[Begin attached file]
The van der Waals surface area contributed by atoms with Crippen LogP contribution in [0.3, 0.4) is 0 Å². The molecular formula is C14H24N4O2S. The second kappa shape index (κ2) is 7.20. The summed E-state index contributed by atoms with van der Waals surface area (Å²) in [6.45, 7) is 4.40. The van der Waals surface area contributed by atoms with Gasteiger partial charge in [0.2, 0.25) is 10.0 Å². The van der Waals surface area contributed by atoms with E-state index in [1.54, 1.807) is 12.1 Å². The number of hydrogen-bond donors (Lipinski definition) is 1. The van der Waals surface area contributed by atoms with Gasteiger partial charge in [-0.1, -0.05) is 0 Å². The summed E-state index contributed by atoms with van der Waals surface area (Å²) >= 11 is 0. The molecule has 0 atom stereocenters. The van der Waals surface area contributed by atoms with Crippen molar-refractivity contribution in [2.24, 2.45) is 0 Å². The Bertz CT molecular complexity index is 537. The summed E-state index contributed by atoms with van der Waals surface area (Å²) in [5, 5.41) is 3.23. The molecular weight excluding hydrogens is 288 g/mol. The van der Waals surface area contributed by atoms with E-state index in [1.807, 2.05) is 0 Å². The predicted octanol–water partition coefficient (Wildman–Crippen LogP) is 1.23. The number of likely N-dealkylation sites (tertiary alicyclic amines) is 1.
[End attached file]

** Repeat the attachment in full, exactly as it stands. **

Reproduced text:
The van der Waals surface area contributed by atoms with Crippen LogP contribution in [0.3, 0.4) is 0 Å². The molecular formula is C14H24N4O2S. The second kappa shape index (κ2) is 7.20. The summed E-state index contributed by atoms with van der Waals surface area (Å²) in [6.45, 7) is 4.40. The van der Waals surface area contributed by atoms with Gasteiger partial charge in [0.2, 0.25) is 10.0 Å². The van der Waals surface area contributed by atoms with E-state index in [1.54, 1.807) is 12.1 Å². The number of hydrogen-bond donors (Lipinski definition) is 1. The van der Waals surface area contributed by atoms with Gasteiger partial charge in [-0.1, -0.05) is 0 Å². The summed E-state index contributed by atoms with van der Waals surface area (Å²) >= 11 is 0. The molecule has 0 atom stereocenters. The van der Waals surface area contributed by atoms with Crippen molar-refractivity contribution in [2.24, 2.45) is 0 Å². The Bertz CT molecular complexity index is 537. The summed E-state index contributed by atoms with van der Waals surface area (Å²) in [5, 5.41) is 3.23. The molecular weight excluding hydrogens is 288 g/mol. The van der Waals surface area contributed by atoms with E-state index in [1.807, 2.05) is 0 Å². The predicted octanol–water partition coefficient (Wildman–Crippen LogP) is 1.23. The number of likely N-dealkylation sites (tertiary alicyclic amines) is 1.